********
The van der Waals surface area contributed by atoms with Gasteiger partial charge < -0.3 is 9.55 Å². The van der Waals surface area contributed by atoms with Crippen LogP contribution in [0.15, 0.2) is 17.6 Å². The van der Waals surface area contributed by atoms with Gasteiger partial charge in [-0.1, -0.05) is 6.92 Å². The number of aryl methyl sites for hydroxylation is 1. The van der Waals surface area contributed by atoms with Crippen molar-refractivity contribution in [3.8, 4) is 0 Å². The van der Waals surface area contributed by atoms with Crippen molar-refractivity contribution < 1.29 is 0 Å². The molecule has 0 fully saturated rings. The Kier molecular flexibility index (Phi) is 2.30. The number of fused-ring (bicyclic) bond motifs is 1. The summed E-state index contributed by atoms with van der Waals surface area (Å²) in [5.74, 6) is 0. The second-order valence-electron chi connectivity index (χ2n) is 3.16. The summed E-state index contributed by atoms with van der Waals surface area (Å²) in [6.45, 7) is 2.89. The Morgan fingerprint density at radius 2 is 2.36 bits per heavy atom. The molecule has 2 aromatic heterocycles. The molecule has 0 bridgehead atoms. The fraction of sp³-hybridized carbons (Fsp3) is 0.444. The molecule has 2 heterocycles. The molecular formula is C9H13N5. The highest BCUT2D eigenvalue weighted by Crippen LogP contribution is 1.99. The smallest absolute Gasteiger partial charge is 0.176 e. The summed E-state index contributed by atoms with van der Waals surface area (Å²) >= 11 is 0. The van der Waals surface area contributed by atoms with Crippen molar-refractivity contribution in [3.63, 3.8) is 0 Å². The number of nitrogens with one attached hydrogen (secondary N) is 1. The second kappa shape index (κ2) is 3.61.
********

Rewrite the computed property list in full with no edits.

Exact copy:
The van der Waals surface area contributed by atoms with Gasteiger partial charge < -0.3 is 9.55 Å². The van der Waals surface area contributed by atoms with Crippen LogP contribution in [0.15, 0.2) is 17.6 Å². The van der Waals surface area contributed by atoms with Gasteiger partial charge in [-0.1, -0.05) is 6.92 Å². The number of aryl methyl sites for hydroxylation is 1. The van der Waals surface area contributed by atoms with Crippen molar-refractivity contribution in [3.8, 4) is 0 Å². The van der Waals surface area contributed by atoms with Crippen molar-refractivity contribution < 1.29 is 0 Å². The molecule has 0 fully saturated rings. The Kier molecular flexibility index (Phi) is 2.30. The number of fused-ring (bicyclic) bond motifs is 1. The summed E-state index contributed by atoms with van der Waals surface area (Å²) in [5.74, 6) is 0. The second-order valence-electron chi connectivity index (χ2n) is 3.16. The summed E-state index contributed by atoms with van der Waals surface area (Å²) in [6.45, 7) is 2.89. The Morgan fingerprint density at radius 2 is 2.36 bits per heavy atom. The molecule has 2 aromatic heterocycles. The molecule has 0 bridgehead atoms. The fraction of sp³-hybridized carbons (Fsp3) is 0.444. The molecule has 2 heterocycles. The molecular formula is C9H13N5. The highest BCUT2D eigenvalue weighted by Crippen LogP contribution is 1.99. The smallest absolute Gasteiger partial charge is 0.176 e. The summed E-state index contributed by atoms with van der Waals surface area (Å²) >= 11 is 0. The van der Waals surface area contributed by atoms with Crippen molar-refractivity contribution in [3.63, 3.8) is 0 Å². The number of nitrogens with one attached hydrogen (secondary N) is 1. The second kappa shape index (κ2) is 3.61.